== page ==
Nonetheless, they can occasionally be wrong, or slightly off.  (Remember the recent Fallen Angels post---no body's perfect).

Even the most splendid, lovely, accomplished, that you adore, therapist, cannot be flawless.
But!  What I have found---and, this is difficult to explain but it is a real experience,--- is, that if I stay open (as a patient) in a session, consider everything that comes up, whatever and all that is offered, I usually find something in it.  Weird, but true.  So, in my own sessions, I do correct sometimes but, mostly I just try to stay in the flow.

Food for thought I hope.

What comes up for you in reading this?


  1. I've been in therapy for about 13 months now. At first, my appointments were weekly. Now, they are monthly or just for "tune-ups." The best thing about when my therapist makes a mistake is that she is more than willing to "be human/real" and admit her shortcomings if she is indeed wrong or makes a mistake. Luckily, this has only happened one time that was a huge deal. Maybe 1-2 more little goofs have happened along the way, but nothing major like the other one. The big mistake was so retraumatizing to me, and unfortunately it's something that will likely have a lasting impression even though it's worked out; the wound is gone, but the scar is still there as a reminder.


  2. Oh, Amy, I am really sorry to hear that this happened. And, I do understand how that feels and believe you about the emotional scar. What I do find in what you wrote is that the overall relationship you 2 have is good. That is fortunate.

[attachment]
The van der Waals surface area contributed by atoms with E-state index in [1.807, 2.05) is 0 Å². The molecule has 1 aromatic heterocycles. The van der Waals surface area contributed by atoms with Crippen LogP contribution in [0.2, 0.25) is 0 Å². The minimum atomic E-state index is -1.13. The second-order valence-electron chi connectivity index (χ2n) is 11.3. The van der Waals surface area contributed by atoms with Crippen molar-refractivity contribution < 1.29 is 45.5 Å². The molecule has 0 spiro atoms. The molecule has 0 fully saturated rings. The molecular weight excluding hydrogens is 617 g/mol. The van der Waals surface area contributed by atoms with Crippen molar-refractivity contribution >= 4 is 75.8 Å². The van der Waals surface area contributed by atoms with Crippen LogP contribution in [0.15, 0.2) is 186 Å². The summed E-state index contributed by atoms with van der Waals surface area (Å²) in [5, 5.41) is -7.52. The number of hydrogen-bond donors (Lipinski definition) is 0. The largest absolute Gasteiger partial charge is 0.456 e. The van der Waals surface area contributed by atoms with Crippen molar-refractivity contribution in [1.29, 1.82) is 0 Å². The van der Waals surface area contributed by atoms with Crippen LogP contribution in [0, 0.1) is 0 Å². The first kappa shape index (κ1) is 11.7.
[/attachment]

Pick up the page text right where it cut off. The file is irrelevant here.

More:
The nurturing relationship that you have can encompass and keep in some perspective the hurt that happened.
    Your therapist sounds like she's ethical and caring, being ready to accept her mistake and hang in there, doing her best to resolve it with you.

    1. We do have a good, stable, healthy relationship. The issue was resolved in the least possible time, and we were able to move on rather quickly. Forgiveness was the key for me, and also being able to see/accept her mistake(s) instead of idealizing her into this perfect god-like figure.

  3. A suggestion that isn't accurate is not a mistake to me, that's just dialogue and an attempt to arrive at a deeper understanding.

    To me, a mistake is something that damages trust or shows that I don't really matter to the therapist when all is said and done. My therapist canceled an appointment the day of and then didn't bother to follow up to reschedule until I asked twice. I called this out and received an email apology. I'm still hurt but I try to hide it. In the therapist's defense, I never admitted how hurt I was and the excuse was about being busy.

  4. Dear Anonymous,your 1st paragraph--a good expansion on the post-thank you.
    The part about feeling hurt---it's almost always hard to talk those things out because we feel so vulnerable doing it. But, there should be at least some sense of safety in your therapy relationship; if so, this would be a good place to try this out. Maybe introduce the topic by telling your therapist you have something to discuss that is hard for you to bring up. That might be a starting place or,even,a discussion in and of itself.

    1. Thanks for the suggestion and for replying!